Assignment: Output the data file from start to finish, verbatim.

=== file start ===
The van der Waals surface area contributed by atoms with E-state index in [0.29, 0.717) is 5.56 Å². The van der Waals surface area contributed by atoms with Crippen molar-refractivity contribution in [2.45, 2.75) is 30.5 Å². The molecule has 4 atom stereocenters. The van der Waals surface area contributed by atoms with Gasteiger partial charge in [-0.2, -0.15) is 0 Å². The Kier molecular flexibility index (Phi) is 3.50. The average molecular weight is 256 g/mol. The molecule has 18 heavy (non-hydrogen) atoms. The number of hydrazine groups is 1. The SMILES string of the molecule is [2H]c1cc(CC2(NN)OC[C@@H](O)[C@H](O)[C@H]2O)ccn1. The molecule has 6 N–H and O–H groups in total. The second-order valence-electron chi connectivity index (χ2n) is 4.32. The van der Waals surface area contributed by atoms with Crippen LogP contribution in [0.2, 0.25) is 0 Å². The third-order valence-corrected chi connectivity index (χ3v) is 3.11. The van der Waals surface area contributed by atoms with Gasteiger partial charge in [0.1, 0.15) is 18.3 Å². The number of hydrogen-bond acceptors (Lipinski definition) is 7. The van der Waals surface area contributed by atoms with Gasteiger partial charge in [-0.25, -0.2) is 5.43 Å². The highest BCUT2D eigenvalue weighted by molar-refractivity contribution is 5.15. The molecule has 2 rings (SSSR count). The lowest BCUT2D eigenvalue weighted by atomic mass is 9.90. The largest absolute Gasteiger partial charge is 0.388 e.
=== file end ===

The van der Waals surface area contributed by atoms with E-state index in [0.29, 0.717) is 5.56 Å². The van der Waals surface area contributed by atoms with Crippen molar-refractivity contribution in [2.45, 2.75) is 30.5 Å². The molecule has 4 atom stereocenters. The van der Waals surface area contributed by atoms with Gasteiger partial charge in [-0.2, -0.15) is 0 Å². The Kier molecular flexibility index (Phi) is 3.50. The average molecular weight is 256 g/mol. The molecule has 18 heavy (non-hydrogen) atoms. The number of hydrazine groups is 1. The SMILES string of the molecule is [2H]c1cc(CC2(NN)OC[C@@H](O)[C@H](O)[C@H]2O)ccn1. The molecule has 6 N–H and O–H groups in total. The second-order valence-electron chi connectivity index (χ2n) is 4.32. The van der Waals surface area contributed by atoms with Crippen LogP contribution in [0.2, 0.25) is 0 Å². The third-order valence-corrected chi connectivity index (χ3v) is 3.11. The van der Waals surface area contributed by atoms with Gasteiger partial charge in [0.1, 0.15) is 18.3 Å². The number of hydrogen-bond acceptors (Lipinski definition) is 7. The van der Waals surface area contributed by atoms with Gasteiger partial charge in [-0.25, -0.2) is 5.43 Å². The highest BCUT2D eigenvalue weighted by molar-refractivity contribution is 5.15. The molecule has 2 rings (SSSR count). The lowest BCUT2D eigenvalue weighted by atomic mass is 9.90. The largest absolute Gasteiger partial charge is 0.388 e.